Bicycling in cities is booming, for many reasons: health and environmental benefits, time and cost savings, more and better bike lanes and paths, innovative bike sharing programs, and the sheer fun of riding. This presentation offers a guide to this urban cycling renaissance, with the goal of promoting cycling as sustainable urban transportation available to everyone. It reports on cycling trends and policies in cities in North America, Europe, and Australia, and offers information on such topics as cycling safety, cycling infrastructure provisions including bikeways and bike parking, the wide range of bike designs and bike equipment, integration of cycling with public transportation, and promoting cycling for women and children. It describes ways to make cycling feasible, convenient, and safe for commutes to work and school, shopping trips, visits, and other daily transportation needs. The talk also offers a closer look at how cities both with and without historical cycling cultures have developed cycling programs over time. The presentation makes clear that successful promotion of cycling depends on coordinating infrastructure, programs, and government policies.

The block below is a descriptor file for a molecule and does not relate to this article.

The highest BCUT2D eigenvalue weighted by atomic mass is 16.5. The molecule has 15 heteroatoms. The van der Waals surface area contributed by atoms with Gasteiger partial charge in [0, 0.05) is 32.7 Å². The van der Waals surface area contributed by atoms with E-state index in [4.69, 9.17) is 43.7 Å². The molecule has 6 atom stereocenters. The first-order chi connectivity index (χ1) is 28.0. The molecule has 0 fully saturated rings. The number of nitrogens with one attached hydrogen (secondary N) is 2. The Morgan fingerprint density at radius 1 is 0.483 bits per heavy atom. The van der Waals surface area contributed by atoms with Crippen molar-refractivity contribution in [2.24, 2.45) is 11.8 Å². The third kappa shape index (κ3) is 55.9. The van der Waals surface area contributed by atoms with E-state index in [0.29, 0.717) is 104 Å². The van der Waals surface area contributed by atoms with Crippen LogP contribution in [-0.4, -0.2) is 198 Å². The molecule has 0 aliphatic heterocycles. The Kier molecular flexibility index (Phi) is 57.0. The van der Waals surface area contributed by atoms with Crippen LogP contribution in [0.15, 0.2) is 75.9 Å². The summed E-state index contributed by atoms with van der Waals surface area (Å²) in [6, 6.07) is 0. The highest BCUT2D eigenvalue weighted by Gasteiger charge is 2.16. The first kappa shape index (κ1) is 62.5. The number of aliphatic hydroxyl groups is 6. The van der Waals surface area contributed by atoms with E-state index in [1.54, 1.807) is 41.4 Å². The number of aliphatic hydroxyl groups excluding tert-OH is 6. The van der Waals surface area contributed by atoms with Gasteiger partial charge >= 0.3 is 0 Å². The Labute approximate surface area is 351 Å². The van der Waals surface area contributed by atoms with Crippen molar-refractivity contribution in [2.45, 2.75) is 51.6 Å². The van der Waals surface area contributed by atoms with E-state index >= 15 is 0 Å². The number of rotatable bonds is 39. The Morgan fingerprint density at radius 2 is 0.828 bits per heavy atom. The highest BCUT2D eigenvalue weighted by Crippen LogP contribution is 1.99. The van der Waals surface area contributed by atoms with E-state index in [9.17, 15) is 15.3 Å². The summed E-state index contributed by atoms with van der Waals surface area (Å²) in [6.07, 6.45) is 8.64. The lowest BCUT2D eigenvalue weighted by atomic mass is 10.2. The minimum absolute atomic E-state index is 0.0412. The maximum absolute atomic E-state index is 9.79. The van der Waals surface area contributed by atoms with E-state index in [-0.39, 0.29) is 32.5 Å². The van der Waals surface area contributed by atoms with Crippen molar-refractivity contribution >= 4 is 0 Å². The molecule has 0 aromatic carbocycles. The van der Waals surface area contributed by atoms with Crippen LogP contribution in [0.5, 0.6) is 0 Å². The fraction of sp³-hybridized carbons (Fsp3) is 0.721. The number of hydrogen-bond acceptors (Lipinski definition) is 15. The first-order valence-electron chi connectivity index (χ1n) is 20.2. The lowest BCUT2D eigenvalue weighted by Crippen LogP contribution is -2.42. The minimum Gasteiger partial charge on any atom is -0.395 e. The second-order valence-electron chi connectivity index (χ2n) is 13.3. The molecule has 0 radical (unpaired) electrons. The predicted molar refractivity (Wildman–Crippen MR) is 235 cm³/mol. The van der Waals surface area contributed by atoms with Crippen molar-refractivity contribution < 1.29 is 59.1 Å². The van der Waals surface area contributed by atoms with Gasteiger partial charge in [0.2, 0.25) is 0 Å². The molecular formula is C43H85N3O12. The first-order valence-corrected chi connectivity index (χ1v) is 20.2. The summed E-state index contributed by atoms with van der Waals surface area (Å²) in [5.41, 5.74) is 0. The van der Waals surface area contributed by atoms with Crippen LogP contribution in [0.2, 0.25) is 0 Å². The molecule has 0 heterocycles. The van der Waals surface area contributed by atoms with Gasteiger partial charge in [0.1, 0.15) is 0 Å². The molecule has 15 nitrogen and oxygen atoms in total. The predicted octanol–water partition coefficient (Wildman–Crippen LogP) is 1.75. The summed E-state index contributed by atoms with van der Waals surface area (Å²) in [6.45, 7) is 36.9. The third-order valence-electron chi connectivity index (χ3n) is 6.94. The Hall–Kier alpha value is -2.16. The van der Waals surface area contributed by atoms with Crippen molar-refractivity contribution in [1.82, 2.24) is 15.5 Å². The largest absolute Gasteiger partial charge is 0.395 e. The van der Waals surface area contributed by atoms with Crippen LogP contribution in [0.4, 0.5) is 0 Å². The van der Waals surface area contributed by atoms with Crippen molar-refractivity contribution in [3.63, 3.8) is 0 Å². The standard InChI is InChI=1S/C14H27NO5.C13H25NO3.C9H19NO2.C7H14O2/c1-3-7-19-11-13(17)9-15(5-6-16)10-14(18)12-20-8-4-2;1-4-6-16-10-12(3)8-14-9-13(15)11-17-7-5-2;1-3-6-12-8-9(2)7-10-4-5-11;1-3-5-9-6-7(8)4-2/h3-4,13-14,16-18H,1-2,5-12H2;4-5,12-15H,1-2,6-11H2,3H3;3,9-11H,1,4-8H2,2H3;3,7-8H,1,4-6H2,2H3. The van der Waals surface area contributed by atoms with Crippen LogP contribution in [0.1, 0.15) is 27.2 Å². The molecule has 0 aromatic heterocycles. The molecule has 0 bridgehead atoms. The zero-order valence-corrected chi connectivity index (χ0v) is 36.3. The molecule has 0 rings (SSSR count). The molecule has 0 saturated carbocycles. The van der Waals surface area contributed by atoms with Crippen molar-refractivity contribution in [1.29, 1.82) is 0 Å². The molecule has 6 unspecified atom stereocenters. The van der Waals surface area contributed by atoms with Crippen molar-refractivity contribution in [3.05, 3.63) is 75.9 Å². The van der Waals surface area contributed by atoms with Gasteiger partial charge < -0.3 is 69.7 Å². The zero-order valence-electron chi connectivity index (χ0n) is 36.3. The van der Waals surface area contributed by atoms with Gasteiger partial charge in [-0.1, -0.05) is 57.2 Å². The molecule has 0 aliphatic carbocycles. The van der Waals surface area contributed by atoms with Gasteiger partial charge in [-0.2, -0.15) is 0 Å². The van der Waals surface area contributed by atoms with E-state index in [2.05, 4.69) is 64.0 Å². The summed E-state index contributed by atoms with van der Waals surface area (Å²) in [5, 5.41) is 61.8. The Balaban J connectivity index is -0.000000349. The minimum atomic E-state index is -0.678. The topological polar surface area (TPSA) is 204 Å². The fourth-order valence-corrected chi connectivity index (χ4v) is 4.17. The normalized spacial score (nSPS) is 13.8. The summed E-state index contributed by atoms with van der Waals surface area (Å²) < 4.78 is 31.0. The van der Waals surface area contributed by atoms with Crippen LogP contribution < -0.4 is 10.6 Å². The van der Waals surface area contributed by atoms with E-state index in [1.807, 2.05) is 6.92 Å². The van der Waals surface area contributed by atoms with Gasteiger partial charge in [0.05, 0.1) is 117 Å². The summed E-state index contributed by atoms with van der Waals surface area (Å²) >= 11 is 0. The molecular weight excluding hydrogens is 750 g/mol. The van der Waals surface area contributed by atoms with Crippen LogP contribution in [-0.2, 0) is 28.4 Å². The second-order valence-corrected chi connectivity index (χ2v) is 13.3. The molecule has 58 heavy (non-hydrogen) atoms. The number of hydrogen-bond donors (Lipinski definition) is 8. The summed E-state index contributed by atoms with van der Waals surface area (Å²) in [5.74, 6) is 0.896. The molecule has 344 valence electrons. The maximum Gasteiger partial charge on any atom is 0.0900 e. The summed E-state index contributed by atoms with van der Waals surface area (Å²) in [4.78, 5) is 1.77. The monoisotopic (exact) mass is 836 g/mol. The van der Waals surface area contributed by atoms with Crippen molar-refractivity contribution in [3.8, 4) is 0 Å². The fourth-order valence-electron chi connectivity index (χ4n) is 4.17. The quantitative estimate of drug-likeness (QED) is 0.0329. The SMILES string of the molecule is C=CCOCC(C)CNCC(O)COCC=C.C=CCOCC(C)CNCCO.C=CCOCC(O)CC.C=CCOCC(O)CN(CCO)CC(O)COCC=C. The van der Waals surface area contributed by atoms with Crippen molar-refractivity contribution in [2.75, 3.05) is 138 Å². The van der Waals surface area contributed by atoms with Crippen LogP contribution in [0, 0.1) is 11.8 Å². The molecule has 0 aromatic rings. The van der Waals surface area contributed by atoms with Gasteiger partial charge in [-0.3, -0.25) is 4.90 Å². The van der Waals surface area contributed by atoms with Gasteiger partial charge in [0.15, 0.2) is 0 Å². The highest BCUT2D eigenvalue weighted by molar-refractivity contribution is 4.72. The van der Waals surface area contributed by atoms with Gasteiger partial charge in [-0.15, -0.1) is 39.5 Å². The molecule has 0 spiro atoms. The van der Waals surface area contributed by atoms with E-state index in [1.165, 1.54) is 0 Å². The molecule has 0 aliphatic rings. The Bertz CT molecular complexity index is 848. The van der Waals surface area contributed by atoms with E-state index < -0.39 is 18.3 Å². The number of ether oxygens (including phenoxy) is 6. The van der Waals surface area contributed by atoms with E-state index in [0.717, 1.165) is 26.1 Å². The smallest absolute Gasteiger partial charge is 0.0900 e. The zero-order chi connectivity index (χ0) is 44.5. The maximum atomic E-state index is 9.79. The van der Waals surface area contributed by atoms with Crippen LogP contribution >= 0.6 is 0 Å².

Ralph Buehler is the author or co-author of over 65 refereed articles in academic journals, the book City Cycling (MIT Press), as well as reports to federal and local governments, NGOs, and for profit industry organizations in the USA and abroad. Dr. Buehler has over 15 years of research experience in the area of bicycling and walking. He is currently, co-editing a new volume titled ‘The Future of City Cycling’ (MIT Press, 2020). Dr. Buehler’s work has been cited widely. Universities, governments, and NGOs in the U.S. and abroad have invited him to present this research. He has served as research consultant for five bi-annual national bicycle-benchmarking projects by the Alliance for Biking and Walking (and the League of American Bicyclists).
Between 2012 and 2018, Dr. Buehler served as chair of the Committee for Bicycle Transportation of the Transportation Research Board (TRB) of the National Academies. Moreover, he co-developed and co-chaired an international conference for TRB and the American College of Sports Medicine (ACSM) bringing together experts on active travel and public health. He has also served on several bicycling related committees for USDOT and TRB. Dr. Buehler has also served as principal and co-principal investigator for seven funded research projects in the area of bicycling.